Six (years/year’s) and seven (that/which) required a bit of thought, but were answered correctly. By now, the test had a pattern. If the first sentence used one word, the second sentence used another. In question eight (have/of,) the test threw a curve ball. The logical answer for both sentences was have. However, the previous test questions had called for a split answer, that is to say, using a different word for both sentences. PG answered with of for the first sentence, which was the incorrect answer.
Nine (less/fewer,) ten (there/they’re/their,) and eleven (affect/effect) were easy. Twelve (i.e./e.g) was a bit of a struggle. PG seldom uses i.e., and cannot remember even reading e.g. The sentences were: “Some animals are really cute, e.g. kittens and puppies.The primary colours (i.e. red, yellow and blue) are my favorites.” PG made a lucky guess, and was correct.
Thirteen (hear/here) was a gimme. Fourteen (whom/who) is one of the things that drive writers crazy. The logical answer is to make both sentences use who. On a whim, PG answered one with whom. The sentences were: “Whom did you see at the bar last night? I can’t think who would have eaten all the doughnuts.” The explanation offered: ‘Whom’ is used when referring to the object of a sentence. Use ‘who’ when referring to the subject of a sentence. There’s a trick to help you remember: If you can answer with ‘he’, use ‘who’ (e.g. ‘he ate all the doughnuts’). If you can answer with ‘him’ use ‘whom’ (e.g. ‘I saw him at the bar’). Just remember that ‘him’ and ‘whom’ both end in the letter m.”
Fifteen (lie/lay) was a gimme. Sixteen (bored of, bored by, or bored with) was a lucky guess. PG used with and by, because they sound like correct usage. This gives a final score of 94. If credit is given for the curve ball on question eight, the score would be 97. The test is sponsored by Staples Canada. Various electronic devices are displayed at the bottom of the last page. “This Web site is intended only for use by Canadian residents. See International Sites. See our delivery policy for full details.” It is not known whether the rules of grammar are different south of the border. Pictures, from the lower forty eight, are from The Library of Congress.
It was six am on thanksgiving wednesday morning. PG was eating breakfast. In an hour and forty five minutes, it would be time to get on the road. This should be time to take the Mental Age Test, write about the test and the results, and do the other human chores needed to function in polite society. If not, then the post will be there this evening.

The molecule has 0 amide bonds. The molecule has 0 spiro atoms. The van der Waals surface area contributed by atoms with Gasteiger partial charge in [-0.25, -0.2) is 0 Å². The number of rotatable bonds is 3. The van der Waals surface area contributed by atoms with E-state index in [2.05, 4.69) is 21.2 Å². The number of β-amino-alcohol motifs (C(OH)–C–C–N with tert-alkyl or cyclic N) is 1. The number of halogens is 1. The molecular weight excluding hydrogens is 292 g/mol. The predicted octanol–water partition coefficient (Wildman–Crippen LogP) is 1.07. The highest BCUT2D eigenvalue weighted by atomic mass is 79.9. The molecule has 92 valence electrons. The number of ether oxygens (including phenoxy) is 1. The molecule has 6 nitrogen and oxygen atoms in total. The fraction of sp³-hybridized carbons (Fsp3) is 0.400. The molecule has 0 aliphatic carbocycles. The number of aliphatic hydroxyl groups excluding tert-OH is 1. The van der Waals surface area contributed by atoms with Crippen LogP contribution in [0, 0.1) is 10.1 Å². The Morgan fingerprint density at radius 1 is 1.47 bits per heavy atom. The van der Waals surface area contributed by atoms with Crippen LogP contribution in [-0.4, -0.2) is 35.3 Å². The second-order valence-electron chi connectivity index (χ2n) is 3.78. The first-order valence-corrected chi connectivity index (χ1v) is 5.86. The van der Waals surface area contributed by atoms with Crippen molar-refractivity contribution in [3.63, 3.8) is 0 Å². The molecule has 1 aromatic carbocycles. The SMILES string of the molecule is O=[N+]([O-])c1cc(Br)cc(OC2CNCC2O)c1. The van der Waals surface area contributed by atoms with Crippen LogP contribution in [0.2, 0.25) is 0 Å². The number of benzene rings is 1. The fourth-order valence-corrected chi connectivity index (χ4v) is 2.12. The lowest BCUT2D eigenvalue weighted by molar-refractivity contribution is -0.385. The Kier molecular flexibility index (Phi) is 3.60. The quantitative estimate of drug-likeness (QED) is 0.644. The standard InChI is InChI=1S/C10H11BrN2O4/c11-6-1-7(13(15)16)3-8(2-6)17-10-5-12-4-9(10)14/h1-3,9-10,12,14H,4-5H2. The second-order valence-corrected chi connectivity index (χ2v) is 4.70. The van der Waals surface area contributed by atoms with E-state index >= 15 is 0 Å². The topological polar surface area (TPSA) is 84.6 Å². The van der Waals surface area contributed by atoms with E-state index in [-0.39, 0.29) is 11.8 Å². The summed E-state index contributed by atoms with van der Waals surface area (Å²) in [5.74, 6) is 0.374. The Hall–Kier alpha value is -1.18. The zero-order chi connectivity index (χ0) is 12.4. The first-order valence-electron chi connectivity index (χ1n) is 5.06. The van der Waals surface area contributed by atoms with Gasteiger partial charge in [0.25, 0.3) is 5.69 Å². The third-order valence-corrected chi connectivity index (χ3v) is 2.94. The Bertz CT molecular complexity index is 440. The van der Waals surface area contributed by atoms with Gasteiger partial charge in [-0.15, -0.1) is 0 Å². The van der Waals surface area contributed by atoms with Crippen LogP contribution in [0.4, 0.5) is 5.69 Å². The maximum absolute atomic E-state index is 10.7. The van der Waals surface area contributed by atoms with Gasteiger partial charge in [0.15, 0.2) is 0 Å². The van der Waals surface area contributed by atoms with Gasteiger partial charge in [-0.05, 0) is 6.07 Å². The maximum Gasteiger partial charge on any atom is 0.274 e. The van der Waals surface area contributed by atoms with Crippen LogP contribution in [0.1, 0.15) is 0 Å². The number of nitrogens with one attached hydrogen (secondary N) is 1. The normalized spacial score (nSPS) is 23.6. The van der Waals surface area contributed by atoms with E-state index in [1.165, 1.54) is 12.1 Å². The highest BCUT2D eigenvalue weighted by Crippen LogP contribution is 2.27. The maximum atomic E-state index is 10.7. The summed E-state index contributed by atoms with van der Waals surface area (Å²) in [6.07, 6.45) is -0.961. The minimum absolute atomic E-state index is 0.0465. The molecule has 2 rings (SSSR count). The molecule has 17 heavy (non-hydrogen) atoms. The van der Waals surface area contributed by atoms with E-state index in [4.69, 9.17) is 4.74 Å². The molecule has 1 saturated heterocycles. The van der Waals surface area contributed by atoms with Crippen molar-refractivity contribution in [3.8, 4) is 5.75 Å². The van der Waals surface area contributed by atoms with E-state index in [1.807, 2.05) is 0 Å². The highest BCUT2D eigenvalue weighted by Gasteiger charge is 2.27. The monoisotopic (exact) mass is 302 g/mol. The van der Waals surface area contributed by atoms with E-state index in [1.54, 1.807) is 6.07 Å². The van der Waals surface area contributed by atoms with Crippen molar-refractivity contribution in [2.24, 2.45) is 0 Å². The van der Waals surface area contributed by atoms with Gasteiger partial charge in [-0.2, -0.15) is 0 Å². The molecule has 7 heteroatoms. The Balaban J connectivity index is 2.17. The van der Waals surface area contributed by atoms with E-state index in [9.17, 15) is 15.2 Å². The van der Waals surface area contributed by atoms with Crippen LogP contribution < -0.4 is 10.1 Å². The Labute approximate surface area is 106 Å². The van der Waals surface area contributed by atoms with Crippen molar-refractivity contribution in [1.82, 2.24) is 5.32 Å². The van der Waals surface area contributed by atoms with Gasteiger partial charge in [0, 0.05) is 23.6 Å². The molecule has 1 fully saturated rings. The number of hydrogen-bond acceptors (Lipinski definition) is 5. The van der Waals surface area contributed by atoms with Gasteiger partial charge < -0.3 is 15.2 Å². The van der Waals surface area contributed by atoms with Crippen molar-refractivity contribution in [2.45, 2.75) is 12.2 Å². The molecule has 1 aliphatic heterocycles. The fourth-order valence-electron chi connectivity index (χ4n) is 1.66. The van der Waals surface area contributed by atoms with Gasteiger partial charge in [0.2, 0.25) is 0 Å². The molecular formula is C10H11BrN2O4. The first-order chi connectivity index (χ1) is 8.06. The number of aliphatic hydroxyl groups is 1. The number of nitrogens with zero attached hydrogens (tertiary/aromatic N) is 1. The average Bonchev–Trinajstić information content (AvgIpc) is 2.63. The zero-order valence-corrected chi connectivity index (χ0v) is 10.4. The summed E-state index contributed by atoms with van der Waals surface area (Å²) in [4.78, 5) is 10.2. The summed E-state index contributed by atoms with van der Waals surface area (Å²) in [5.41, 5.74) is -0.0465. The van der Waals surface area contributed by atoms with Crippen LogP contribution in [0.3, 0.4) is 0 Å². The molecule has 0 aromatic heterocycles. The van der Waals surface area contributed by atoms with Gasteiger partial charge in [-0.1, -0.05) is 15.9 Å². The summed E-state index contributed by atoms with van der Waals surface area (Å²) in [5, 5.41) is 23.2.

The test is multiple choice. The first question asked what birthdays are for. PG tries to ignore this day, and that was an option. The next four questions had no good answers, and required the least bad answer. If you recognize this, you get ten years added to your score.
Question five is whether baseball hats look better with the bill in front, or in the back. There is no qualification. If it it is raining water, then the bill keeps rain out of your eyes. If a flock of birds is overhead, then the bill keeps the droppings off a red neck. It is a case of situational ethics.
Politically, you are …Select from… Conservative ~ Green ~ Liberal ~ Socialist.
This is number six. What if you think these labels are dishonest red herrings? There is no good answer. For politics, this is appropriate.
You see someone fall over in the street. Do you … Select from… Laugh ~ Run over to make sure they are OK ~ Thank the heavens it wasn’t you ~ Shake your head and think ‘muppet’
There is not enough information given. You don’t know who the person is, how much they weigh, why he/she fell over, or what street it is. If it is I 85, then the person will be smushed into the pavement before you get to the side of the road. If it is Culduhsack Drive, then you pick them up, and ask if they are ok. If they don’t answer the situation is probably more serious than most people can deal with.
Before you skip over this, and go look at the pictures, (from The Library of Congress.) we will not be discussing all twenty questions. If you want to see them, there is a link above to the test. Question thirteen is something you might expect from a british test. It’s hot. You want an ice cream. You buy … Select from… A magnum ~ A cone with a chocolate flake ~ An ice lolly.
The ad below this question is for McCormick seasoning. When you click on the ad, a window comes up. It has a recipe for Italian meat loaf. Something says this would not go well with an ice lolly.
And so on and so forth. The final screen gives the answer. The device says “The My Mental Age Test Your mental age is 42.” The option to share on facebook is respectfully declined.